As you may know, with the release of vSphere 4.1, core vSphere components such as vCenter and ESX(i) all received significant feature updates. This was no exception with VMware vMA, though the number of updates were minimal but still signifcant.

Here is the list of new features:

  • Support for Windows Active Directory Integration using Likewise Open
  • Offline bundle support for upgrading vMA
  • Resolved major security flaw with vi-fastpass component

1. Support for Windows Active Directory Integration using Likewise Open
For those that use Active Directory, you now have the capability of centralizing your user management on vMA. Using Likewise's Open software, users can now login to vMA using their AD credentials. Not only can they login, but with the enhancement of the new vi-fastpass, you can now add a target and configure it to support AD authentication versus normal fastpass authentication. This means that the user who logs into vCenter can log into vMA to perform an operation such as adding a vSwitch or powering on a Virtual Machine without providing further credentials using this new AD authentication passthrough. For more details, take a look at this article vMA 4.1 Authentication Policy - fpauth vs adauth.

2. Offline bundle support for upgrading vMA
Prior to vMA 4.1, to upgrade the software within vMA, you had to use vima-update (now renamed to vma-update) which connects to VMware's online repository. This was an issue for envrionments that did not have direct internet or proxy access to VMware's website and there were no supported work arounds for this. You now can download an offline bundle just like you can for  ESX or ESXi and perform an offline upgrade.

3. Resolved major security flaw with vi-fastpass component
Saving the best for last. This has been a security issue that has existed since the release of VIMA 1.0 which was not considered an offiical release by VMware until vMA 4.0. The issue was with the use of vifpinit (now renamed to vifptarget) and when a target was initialized using the vi-fastpass library, the username and password was viewable in plain text.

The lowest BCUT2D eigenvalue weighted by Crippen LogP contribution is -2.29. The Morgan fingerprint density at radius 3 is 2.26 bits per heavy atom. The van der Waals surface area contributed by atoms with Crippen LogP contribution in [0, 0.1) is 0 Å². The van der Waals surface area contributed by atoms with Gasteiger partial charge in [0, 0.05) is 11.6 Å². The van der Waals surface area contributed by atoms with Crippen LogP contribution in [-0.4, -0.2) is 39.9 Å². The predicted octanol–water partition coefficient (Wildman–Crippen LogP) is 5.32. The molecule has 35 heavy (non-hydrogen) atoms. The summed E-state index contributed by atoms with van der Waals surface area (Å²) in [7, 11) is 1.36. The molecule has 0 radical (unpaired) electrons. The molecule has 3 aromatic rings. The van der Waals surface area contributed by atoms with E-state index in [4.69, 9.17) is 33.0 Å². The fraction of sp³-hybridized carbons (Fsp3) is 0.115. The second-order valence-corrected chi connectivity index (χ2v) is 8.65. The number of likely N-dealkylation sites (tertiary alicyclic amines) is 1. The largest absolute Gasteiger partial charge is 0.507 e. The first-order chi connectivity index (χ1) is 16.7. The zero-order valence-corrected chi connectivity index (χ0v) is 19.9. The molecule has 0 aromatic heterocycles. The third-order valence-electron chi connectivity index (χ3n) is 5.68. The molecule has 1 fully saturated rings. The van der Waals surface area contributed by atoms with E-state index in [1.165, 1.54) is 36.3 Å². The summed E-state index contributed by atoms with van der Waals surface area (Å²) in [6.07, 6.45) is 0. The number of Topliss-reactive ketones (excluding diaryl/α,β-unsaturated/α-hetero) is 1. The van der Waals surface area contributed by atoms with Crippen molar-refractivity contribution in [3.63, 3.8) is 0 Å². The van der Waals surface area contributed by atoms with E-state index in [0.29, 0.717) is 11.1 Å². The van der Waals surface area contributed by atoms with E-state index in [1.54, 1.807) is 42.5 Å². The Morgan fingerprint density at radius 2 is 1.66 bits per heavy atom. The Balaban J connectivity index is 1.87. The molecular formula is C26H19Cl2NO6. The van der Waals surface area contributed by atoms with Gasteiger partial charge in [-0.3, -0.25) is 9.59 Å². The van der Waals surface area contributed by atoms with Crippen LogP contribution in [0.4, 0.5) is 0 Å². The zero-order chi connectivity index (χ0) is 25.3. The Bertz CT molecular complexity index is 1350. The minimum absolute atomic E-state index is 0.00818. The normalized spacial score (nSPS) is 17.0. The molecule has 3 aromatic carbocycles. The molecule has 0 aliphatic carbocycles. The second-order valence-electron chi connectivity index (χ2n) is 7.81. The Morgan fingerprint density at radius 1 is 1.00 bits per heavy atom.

When you add a target to vMA's management using vi-fastpass, two accounts are created on the target host: vi-adminXX and vi-userXX. The password for these two accounts are obfuscated using a simple XOR cipher which can be cracked in days if not hours and the obfuscated form is stored in a credential store located in /home/vi-admin/.vmware/credstore. Prior to vMA 4.1, when you initialize a target from this credential store, you are allowed to execute any vCLI or vSphere SDK for Perl script without having to provide additional credentials to the host. The authentication is basically bypassed as it uses the vi-adminXX credentials to login and perform the operation. The side effect of initializing the fastpass target, was that the password to the vi-adminXX was exposed as plain text via an environmental variable.

Here is an example of of initializing a target on vMA 4.0 with the password exposed:

As you can see from above, both the username and password is exposed as a simple environmental variable entry. You can now take those credentials and login to an ESX(i) host and perform an administrative operation as if you were root.

Here is an example of using these credentials to create a new vSwitch on an ESX host:

Before you jump and upgrade vMA 4.1, note that the security issue has been resolved but it does NOT make the system any more secure than it was in vMA 4.0. The vi-fastpass is actually available as a library module that supports both Perl and Java. There is available sample code under /opt/vmware/vima/samples/ for vMA4.0 and /opt/vmware/vma/samples/ for vMA 4.1. Using this library, you can access the targets under vMA management which also includes both the username and password in its unencrypted form.

Here is a vMA 4.0 script I wrote called enumeratevifp40.pl that demonstrates the above:

Here is a vMA 4.1 script I wrote called enumeratevifp41.pl that demonstrates the above:

As you can see, even with the security issue fixed vMA 4.1, a user can still access the entire credential store and obtain both the username and password to any of the targets. The only real way to protect against this issue is to use adauth when adding your targets and forcing users to authenticate against your AD server when connecting and performing an operation on vCenter or an ESX(i) host. For those that must use standard fpauth, VMware has released a KB1017669 article for vMA 4.1 on securing the credential store by creating an encrypted volume in which the obfuscated file is stored in. This ensures that if you are transferring your vMA image, someone can not just mount the VMDK and extract the credential store file and try to decrypt the contents.

Now, that you understand the security implication and features available with vMA 4.1, off you go to upgrade 🙂

Here are additional links that may also be useful:

5 thoughts on “Why you should upgrade from vMA 4.0 to vMA 4.1

  1. William –

    “The only real way to protect against this issue is to use adauth when adding your targets and forcing users to authenticate against your AD server when connecting and performing an operation on vCenter or an ESX(i) host.”

    If using adauth, can we just lock down the vi-admin user? is that user required for anything at all if adauth is practiced?

    Thank you.

Thanks for the comment!